Flying over the Everglades is something I do for special guests who come to town. Everyone has heard of it, but few realize how wild it still is with vast areas of wilderness that have never seen a human footprint. From the air it looks like a massive network of rivers, bays, grass prairies and dark green swamps. I tell people (honestly) that below us are alligators and crocodiles, rattlesnakes and giant pythons, panthers, bears, sharks, stingrays and about everything dangerous you can find in Florida. Of course, the danger is remote and Everglades National Park is actually a gem to explore nature in the raw.
We made a beautiful map of the Everglades with the help of my business partner Tim Hall, an expert naturalist who grew up on a farm and would canoe from one end of the National Park to the other, well over 50 miles ending in the Florida Keys. On one trip, by himself, he was bitten by a water moccasin too far from anyone to paddle for help. He didn’t panic and tied up his canoe, sitting down with a gallon of water for what would be a day or two of delirium until he came out of it, alive. He thinks he had a little resistance built up from another moccasin bite on a golf course where the hospital gave him antivenom. Tim is one tough bird.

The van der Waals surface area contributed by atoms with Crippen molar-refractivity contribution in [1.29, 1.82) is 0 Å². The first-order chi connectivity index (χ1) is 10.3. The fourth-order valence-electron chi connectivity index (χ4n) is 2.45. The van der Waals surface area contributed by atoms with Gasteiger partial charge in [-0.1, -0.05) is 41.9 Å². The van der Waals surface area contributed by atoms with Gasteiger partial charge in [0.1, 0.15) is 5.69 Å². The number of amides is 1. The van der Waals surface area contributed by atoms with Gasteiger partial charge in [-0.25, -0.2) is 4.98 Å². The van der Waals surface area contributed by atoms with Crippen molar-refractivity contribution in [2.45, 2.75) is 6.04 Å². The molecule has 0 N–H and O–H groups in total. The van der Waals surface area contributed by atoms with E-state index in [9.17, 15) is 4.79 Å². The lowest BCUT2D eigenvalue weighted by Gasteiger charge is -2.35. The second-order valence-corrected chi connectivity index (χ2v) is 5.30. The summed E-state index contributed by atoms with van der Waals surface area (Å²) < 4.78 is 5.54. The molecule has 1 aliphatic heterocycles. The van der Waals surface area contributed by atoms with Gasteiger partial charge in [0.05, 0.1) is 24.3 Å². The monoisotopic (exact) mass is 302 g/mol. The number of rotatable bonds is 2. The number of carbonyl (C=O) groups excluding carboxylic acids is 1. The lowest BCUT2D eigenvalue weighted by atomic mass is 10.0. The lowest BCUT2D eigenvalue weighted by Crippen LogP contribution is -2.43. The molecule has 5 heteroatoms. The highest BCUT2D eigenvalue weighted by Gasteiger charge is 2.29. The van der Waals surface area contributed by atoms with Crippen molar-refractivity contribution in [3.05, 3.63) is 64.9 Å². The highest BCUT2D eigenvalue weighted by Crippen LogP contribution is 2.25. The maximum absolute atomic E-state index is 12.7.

All snake stories aside, our Everglades map is one of the best ones ever made showing the network of trails and camp sites Tim knows like few others. Even the National Park Service appreciated the copy we gave them and commented on its accuracy.
If you visit Miami, Marco Island or Naples remember there’s a huge national park in between them to be explored and appreciated, Everglades National Park.